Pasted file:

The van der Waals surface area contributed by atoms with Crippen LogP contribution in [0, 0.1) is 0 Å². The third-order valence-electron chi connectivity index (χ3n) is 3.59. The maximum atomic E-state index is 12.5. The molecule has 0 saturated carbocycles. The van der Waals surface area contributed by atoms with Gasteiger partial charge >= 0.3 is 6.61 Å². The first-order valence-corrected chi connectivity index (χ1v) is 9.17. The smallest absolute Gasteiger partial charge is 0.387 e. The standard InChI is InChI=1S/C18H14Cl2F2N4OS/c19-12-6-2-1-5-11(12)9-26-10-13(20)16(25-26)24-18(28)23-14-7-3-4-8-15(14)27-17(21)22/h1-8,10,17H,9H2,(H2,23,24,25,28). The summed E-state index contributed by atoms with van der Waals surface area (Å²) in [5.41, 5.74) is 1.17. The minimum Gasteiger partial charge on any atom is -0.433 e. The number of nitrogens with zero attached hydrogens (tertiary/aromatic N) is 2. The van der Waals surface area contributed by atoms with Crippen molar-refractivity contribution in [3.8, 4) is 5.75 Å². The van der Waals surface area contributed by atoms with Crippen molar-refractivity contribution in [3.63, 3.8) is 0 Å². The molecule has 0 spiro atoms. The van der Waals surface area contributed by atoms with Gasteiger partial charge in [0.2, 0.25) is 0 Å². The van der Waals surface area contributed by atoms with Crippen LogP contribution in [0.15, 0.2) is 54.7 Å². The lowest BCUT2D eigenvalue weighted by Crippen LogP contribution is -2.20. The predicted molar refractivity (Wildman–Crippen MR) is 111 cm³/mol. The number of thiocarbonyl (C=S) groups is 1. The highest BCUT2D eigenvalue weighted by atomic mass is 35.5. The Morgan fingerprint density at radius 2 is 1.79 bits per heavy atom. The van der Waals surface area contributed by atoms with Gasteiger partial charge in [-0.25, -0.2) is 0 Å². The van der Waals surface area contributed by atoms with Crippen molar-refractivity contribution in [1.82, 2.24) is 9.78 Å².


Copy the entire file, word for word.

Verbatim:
The van der Waals surface area contributed by atoms with Crippen LogP contribution in [0, 0.1) is 0 Å². The third-order valence-electron chi connectivity index (χ3n) is 3.59. The maximum atomic E-state index is 12.5. The molecule has 0 saturated carbocycles. The van der Waals surface area contributed by atoms with Gasteiger partial charge >= 0.3 is 6.61 Å². The first-order valence-corrected chi connectivity index (χ1v) is 9.17. The smallest absolute Gasteiger partial charge is 0.387 e. The standard InChI is InChI=1S/C18H14Cl2F2N4OS/c19-12-6-2-1-5-11(12)9-26-10-13(20)16(25-26)24-18(28)23-14-7-3-4-8-15(14)27-17(21)22/h1-8,10,17H,9H2,(H2,23,24,25,28). The summed E-state index contributed by atoms with van der Waals surface area (Å²) in [5.41, 5.74) is 1.17. The minimum Gasteiger partial charge on any atom is -0.433 e. The number of nitrogens with zero attached hydrogens (tertiary/aromatic N) is 2. The van der Waals surface area contributed by atoms with Crippen molar-refractivity contribution in [3.8, 4) is 5.75 Å². The van der Waals surface area contributed by atoms with Crippen molar-refractivity contribution in [3.63, 3.8) is 0 Å². The molecule has 0 spiro atoms. The van der Waals surface area contributed by atoms with Gasteiger partial charge in [0.2, 0.25) is 0 Å². The van der Waals surface area contributed by atoms with Crippen LogP contribution in [0.15, 0.2) is 54.7 Å². The lowest BCUT2D eigenvalue weighted by Crippen LogP contribution is -2.20. The predicted molar refractivity (Wildman–Crippen MR) is 111 cm³/mol. The number of thiocarbonyl (C=S) groups is 1. The highest BCUT2D eigenvalue weighted by atomic mass is 35.5. The Morgan fingerprint density at radius 2 is 1.79 bits per heavy atom. The van der Waals surface area contributed by atoms with Gasteiger partial charge in [-0.25, -0.2) is 0 Å². The van der Waals surface area contributed by atoms with Crippen molar-refractivity contribution in [1.82, 2.24) is 9.78 Å².